According to Names.of.London, an already cool domain boutique in one of the coolest places in the world, has come out with the top ten coolest domain names on the planet. Our moniker, ☮.com, made the list. How cool!
Today is August 12, 2017, and it is Sonshi.com's 18th birthday! Many thoughts have transpired since our founding in 1999, but I have three today.
Thought #1: Share your wisdom
Current events regarding North Korea have brought up one important issue I have neglected to remind you all in a long time. Someone mentioned that Kim Jong-un, North Korea's leader, studies Sun Tzu's Art of War. My response? I hope so!
Why? Because in terms of people reading Sun Tzu's Art of War, I believe the more the merrier. If you have read and studied The Art of War, you would know that it teaches wisdom, caution, patience, practicality, and compassion. Do not attack when angry. Treat captured enemies well. The highest skill isn't to win 100 battles but to win without fighting.
If Kim Jong-un had read and understood those principles, then he would at the very least not take action, knowing he is outmatched and there is no practical gain for doing so. In other words, he would know when to fight and when not to fight.
People often view Sun Tzu's Art of War book as if it's a secret. Don't be like that. Share the work with everyone. Tell them to look beyond the title and read it in full before making judgment. Your friends will now understand you better, and your opponents will act more rationally and might even see you as a friend in time. You became wiser because of The Art of War, why not share it with others for the benefit of themselves, yourself, and the world around you?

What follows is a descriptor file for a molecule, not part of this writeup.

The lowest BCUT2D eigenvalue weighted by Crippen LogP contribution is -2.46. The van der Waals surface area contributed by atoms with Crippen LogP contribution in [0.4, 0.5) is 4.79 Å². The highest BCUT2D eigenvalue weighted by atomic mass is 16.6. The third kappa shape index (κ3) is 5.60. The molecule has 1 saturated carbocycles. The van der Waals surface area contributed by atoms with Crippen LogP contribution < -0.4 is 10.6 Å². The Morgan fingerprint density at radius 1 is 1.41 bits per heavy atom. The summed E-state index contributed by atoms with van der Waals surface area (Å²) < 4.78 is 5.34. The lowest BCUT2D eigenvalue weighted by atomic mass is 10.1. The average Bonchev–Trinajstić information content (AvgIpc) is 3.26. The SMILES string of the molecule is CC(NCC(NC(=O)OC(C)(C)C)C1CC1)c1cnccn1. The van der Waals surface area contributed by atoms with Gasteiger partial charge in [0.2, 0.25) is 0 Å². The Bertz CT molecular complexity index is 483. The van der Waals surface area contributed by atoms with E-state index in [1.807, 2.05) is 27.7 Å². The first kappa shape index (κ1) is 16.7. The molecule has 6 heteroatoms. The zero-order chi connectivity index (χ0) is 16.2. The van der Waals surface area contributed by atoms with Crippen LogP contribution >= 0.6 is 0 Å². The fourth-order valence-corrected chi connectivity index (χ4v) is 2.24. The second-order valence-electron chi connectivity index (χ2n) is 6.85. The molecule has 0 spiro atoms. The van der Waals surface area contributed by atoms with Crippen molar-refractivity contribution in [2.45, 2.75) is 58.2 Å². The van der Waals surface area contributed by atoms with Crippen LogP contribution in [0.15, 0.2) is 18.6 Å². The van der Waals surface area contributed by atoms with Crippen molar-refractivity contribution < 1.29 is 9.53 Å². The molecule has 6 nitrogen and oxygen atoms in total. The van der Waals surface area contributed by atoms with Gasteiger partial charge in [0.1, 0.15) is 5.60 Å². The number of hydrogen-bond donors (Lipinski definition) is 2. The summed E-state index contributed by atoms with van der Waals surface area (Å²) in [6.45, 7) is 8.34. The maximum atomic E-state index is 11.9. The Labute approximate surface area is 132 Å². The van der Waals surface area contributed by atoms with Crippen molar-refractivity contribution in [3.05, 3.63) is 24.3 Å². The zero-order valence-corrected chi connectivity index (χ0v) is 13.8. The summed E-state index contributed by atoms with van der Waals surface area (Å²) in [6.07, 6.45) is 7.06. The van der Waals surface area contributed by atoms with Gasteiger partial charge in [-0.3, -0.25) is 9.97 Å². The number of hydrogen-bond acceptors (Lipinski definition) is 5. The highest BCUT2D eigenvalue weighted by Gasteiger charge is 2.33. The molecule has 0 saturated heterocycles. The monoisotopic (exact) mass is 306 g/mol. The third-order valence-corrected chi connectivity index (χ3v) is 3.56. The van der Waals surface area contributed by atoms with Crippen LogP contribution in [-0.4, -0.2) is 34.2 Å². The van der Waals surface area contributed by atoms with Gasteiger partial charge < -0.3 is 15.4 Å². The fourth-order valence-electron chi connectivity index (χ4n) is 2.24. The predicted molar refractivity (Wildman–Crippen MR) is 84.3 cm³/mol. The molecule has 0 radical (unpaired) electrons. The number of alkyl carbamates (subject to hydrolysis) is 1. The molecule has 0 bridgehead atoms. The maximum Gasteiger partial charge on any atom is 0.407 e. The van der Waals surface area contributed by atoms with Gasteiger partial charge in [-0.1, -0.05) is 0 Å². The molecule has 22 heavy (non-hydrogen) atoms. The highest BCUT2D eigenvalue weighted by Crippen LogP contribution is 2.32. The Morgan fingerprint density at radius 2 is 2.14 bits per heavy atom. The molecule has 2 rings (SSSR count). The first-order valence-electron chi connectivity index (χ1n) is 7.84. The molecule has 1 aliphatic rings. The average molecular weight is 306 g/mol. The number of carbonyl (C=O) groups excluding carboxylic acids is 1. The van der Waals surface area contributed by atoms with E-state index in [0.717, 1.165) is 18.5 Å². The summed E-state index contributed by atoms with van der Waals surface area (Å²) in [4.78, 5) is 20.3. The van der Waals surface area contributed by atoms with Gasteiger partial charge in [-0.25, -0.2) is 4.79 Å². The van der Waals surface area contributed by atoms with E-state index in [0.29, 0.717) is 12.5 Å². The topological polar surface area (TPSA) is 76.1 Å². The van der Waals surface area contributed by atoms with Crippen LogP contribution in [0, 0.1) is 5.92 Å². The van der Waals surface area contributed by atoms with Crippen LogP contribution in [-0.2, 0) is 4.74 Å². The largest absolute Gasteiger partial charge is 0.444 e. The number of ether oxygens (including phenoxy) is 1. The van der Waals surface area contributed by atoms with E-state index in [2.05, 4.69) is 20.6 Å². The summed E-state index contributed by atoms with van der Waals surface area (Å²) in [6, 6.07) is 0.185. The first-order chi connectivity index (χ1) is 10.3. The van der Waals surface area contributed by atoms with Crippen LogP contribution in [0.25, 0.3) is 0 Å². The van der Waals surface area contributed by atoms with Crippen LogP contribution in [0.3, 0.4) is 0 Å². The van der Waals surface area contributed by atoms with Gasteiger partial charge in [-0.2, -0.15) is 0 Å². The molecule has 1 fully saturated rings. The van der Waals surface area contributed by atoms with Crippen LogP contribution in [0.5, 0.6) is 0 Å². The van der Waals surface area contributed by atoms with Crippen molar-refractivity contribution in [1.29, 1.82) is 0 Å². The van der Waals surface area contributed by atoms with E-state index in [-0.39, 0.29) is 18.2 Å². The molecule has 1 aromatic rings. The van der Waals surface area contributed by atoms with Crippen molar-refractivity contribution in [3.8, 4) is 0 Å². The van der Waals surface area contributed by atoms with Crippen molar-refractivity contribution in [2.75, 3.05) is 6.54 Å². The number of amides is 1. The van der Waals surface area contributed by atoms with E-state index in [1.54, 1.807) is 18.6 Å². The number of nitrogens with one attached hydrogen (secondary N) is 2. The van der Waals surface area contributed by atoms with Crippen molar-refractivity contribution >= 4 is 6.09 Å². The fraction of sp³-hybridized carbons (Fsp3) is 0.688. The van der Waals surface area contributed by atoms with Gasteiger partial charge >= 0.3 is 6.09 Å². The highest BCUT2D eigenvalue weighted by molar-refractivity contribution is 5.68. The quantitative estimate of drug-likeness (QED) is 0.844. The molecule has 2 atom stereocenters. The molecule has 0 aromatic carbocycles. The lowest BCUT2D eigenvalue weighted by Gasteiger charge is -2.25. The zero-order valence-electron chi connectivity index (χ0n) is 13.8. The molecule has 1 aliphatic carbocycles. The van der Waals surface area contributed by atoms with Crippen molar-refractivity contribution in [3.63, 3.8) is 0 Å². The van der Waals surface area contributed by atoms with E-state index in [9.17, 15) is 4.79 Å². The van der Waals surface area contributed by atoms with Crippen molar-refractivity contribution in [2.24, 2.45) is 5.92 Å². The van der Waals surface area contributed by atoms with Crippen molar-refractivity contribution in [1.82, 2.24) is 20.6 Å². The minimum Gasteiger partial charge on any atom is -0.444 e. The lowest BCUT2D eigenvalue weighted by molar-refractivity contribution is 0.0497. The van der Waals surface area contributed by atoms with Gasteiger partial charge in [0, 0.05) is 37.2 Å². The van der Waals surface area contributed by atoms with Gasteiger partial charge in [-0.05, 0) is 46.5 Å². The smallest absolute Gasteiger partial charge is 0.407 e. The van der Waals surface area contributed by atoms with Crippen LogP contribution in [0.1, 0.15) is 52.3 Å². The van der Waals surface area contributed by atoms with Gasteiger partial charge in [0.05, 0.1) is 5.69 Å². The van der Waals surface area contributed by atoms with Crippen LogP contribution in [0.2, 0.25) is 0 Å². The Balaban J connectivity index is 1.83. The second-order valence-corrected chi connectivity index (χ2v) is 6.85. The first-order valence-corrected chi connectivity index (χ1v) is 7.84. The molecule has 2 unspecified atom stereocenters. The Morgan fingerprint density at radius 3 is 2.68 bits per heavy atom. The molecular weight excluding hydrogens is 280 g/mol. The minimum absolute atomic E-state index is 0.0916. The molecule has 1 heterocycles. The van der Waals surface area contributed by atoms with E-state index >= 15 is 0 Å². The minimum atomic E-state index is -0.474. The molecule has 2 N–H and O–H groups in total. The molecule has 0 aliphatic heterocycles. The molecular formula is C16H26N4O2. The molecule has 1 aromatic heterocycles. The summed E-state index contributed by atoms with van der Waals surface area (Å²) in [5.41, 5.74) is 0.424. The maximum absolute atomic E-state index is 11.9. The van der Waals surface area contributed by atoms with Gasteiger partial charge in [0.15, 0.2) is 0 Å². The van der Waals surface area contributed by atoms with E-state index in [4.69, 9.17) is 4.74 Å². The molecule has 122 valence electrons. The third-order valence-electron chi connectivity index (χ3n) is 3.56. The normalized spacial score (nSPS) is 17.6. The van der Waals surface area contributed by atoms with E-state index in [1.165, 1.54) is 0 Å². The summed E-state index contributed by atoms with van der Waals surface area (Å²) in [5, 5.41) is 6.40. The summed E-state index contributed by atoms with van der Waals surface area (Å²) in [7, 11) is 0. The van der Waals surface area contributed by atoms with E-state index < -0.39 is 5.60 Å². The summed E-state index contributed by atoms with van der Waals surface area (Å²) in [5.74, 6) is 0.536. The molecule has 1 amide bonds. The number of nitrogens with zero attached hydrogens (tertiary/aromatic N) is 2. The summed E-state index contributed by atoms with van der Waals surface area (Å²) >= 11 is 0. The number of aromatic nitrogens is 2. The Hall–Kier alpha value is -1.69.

Thought #2: When in doubt, choose kindness and patience
As a dad, I have learned that the number one most effective teaching tool has been being an example. It's amazing how closely kids observe you and copy you. For example, don't be surprised if your child doesn't read the book you assigned him or her if you don't read yourself.
Children also respond well to kind and patient people. I remember when I was a kid, the people I try to avoid and refuse to listen to are always the mean and impatient ones. Nobody can do things perfect the first time; don't expect it from kids either.
And believe it or not, kids do try to please their parents. One major problem is the communication between parent and child isn't always clear, so we parents must be cognizant of this and try different approaches if the first attempt is unsuccessful.
Sun Tzu's principle of treating people like our own beloved children applies here as well. We don't treat people like children but treat them like our own children -- meaning our love for them is true. People would "advance to the deepest valley" with the leader and in the case of warfare, "they will die with him." That is leadership.